Exploring Historic Charleston
The historic district of Charleston is so postcard-pretty perfect, the restored homes so gorgeous, that it almost feels like a movie set. Fake, almost; I expected to see ladies in hoop skirts step out of the horse-drawn carriages that ply the streets, or Rhett Butler to come strolling around the corner.
Our location could not have been better than the Jacobson Building at 19 Broad Street. On the main street of downtown Charleston in the midst of the Historic District, 19 Broad is a block from the Old Exchange and Provost Dungeon (dating from the 17th Century, where many Revolutionary War patriots were imprisoned) and just around the corner from Rainbow Row (a series of thirteen colorful, photo-worthy houses reminiscent of the Caribbean).
At 19 Broad Street
We stayed in one of the Jacobson Building’s six self-serviced studios and suites; it offered space and comfort with amenities like coffee maker, a small fridge and plates/glasses/silverware so we could keep breakfast, snacks and wine for ourselves. Being self-serviced it also was without daily maid service, but more like having your own personal apartment in the heart of Charleston. The sanctioned historic inn offers spacious, serene, and up-to-date guest rooms. With ceiling heights of 16 feet, original dental moulding, brick hearth fireplaces and heart pine floors, 19 Broad is also outfitted with all the modern comforts: complimentary wireless internet, cable television, gas fireplaces, tile bathrooms and kitchen supplies.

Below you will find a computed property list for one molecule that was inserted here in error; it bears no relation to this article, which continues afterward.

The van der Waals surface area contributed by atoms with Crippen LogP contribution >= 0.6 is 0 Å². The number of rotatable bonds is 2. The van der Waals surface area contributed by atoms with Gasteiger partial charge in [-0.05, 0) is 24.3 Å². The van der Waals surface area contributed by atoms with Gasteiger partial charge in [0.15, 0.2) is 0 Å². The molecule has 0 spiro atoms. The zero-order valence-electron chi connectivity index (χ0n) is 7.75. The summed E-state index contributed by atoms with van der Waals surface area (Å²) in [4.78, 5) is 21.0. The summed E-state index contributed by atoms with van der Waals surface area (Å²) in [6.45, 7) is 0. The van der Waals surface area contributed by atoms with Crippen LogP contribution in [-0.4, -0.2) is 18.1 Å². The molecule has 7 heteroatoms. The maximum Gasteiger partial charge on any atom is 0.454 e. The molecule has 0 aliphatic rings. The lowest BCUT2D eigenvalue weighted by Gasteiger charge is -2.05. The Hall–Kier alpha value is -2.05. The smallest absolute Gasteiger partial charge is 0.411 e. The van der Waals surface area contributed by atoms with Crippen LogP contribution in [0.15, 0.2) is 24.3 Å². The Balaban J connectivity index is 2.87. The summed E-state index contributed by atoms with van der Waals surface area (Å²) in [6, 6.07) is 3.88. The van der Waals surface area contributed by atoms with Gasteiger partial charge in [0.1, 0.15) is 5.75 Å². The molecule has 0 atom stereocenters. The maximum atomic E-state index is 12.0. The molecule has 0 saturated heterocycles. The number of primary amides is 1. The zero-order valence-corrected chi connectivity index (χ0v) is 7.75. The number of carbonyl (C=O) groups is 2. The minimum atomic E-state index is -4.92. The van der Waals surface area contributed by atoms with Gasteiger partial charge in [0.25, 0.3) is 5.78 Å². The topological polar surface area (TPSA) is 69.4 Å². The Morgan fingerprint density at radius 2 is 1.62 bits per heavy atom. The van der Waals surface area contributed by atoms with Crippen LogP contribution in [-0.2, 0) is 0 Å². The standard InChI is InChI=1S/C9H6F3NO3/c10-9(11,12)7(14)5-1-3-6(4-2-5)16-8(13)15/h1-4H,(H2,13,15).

The best thing was being able to walk almost everywhere we went, including the French Quarter, South of Broad mansions, Charleston City Market, historic homes open to the public such as the Nathanial Russell and Aiken-Rhett houses, and old atmospheric cemeteries where some of the city’s most prominent citizens are buried. On the ground floor of the building is the delightful Normandy Farm Artisan Bakery, a perfect place to get a delicious breakfast.
Old School Style
19 Broad was designed by architect Nathaniel F. Potter, famous for his work on the original Charleston Hotel. The building served as the Bank of the State of South Carolina from 1817 to 1838 and the South Western Railroad Bank from 1840 to 1861. The building’s original granite facade, weighing several tons, crashed famously through Broad Street’s underground water mains in the Charleston Earthquake of 1886. At that time, 19 Broad operated as the News & Courier, a beacon of the New South Industrialism movement. In the 1950’s, the building became the Law Offices of I.H. Jacobson, thereby giving rise to the letters affixed to its facade today: Jacobson Building.
For us, the charm and history of Charleston was the major draw in visiting this beautiful city; and being in the midst of and a part of all that at 19 Broad really made our trip.
19 Broad Street, Charleston SC 29401
Jan and Mike Jacobson
Rates: $190-$950, depending on room and season.
Based on occupancy, 19 Broad can be subdivided and configured to accommodate parties of 2 to 12. Weekly and monthly rates are available. The hotel is also available for events such as weddings and parties.